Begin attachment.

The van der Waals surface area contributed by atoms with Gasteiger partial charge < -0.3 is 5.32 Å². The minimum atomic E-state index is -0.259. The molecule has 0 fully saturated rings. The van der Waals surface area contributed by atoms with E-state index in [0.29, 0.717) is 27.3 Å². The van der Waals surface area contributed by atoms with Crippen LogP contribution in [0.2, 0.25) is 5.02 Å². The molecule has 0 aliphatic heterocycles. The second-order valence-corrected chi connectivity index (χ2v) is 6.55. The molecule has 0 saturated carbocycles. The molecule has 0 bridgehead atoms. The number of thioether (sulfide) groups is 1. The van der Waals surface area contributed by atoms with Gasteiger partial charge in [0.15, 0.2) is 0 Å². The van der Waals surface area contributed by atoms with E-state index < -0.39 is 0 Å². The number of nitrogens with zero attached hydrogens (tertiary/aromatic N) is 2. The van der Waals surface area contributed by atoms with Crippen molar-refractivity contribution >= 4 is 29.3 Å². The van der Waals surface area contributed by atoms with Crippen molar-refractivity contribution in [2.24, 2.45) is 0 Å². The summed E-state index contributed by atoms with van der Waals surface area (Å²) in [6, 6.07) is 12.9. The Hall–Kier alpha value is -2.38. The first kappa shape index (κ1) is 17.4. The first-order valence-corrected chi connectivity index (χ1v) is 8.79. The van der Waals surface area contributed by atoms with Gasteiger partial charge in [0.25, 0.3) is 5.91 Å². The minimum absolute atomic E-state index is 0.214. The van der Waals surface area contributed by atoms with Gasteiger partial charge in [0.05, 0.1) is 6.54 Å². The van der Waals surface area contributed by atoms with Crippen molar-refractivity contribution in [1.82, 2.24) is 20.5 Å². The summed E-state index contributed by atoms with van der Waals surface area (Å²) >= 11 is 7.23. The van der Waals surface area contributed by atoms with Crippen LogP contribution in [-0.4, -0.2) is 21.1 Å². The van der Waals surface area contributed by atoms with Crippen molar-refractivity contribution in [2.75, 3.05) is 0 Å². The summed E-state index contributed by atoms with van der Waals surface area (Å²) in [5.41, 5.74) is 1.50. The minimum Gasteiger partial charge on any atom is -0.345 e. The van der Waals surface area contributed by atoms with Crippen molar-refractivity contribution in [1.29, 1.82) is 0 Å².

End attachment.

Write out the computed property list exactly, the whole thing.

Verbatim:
The van der Waals surface area contributed by atoms with Gasteiger partial charge < -0.3 is 5.32 Å². The minimum atomic E-state index is -0.259. The molecule has 0 fully saturated rings. The van der Waals surface area contributed by atoms with E-state index in [0.29, 0.717) is 27.3 Å². The van der Waals surface area contributed by atoms with Crippen LogP contribution in [0.2, 0.25) is 5.02 Å². The molecule has 0 aliphatic heterocycles. The second-order valence-corrected chi connectivity index (χ2v) is 6.55. The molecule has 0 saturated carbocycles. The molecule has 0 bridgehead atoms. The number of thioether (sulfide) groups is 1. The van der Waals surface area contributed by atoms with Gasteiger partial charge in [0.15, 0.2) is 0 Å². The van der Waals surface area contributed by atoms with E-state index < -0.39 is 0 Å². The number of nitrogens with zero attached hydrogens (tertiary/aromatic N) is 2. The van der Waals surface area contributed by atoms with Crippen molar-refractivity contribution >= 4 is 29.3 Å². The van der Waals surface area contributed by atoms with Crippen molar-refractivity contribution in [2.24, 2.45) is 0 Å². The summed E-state index contributed by atoms with van der Waals surface area (Å²) in [6, 6.07) is 12.9. The Hall–Kier alpha value is -2.38. The first kappa shape index (κ1) is 17.4. The first-order valence-corrected chi connectivity index (χ1v) is 8.79. The van der Waals surface area contributed by atoms with Gasteiger partial charge in [0.25, 0.3) is 5.91 Å². The minimum absolute atomic E-state index is 0.214. The van der Waals surface area contributed by atoms with Gasteiger partial charge in [0.05, 0.1) is 6.54 Å². The van der Waals surface area contributed by atoms with Crippen molar-refractivity contribution in [1.82, 2.24) is 20.5 Å². The summed E-state index contributed by atoms with van der Waals surface area (Å²) >= 11 is 7.23. The van der Waals surface area contributed by atoms with Crippen LogP contribution in [-0.4, -0.2) is 21.1 Å². The van der Waals surface area contributed by atoms with Crippen molar-refractivity contribution in [2.75, 3.05) is 0 Å². The summed E-state index contributed by atoms with van der Waals surface area (Å²) in [5.41, 5.74) is 1.50. The minimum Gasteiger partial charge on any atom is -0.345 e. The van der Waals surface area contributed by atoms with Crippen molar-refractivity contribution in [1.29, 1.82) is 0 Å².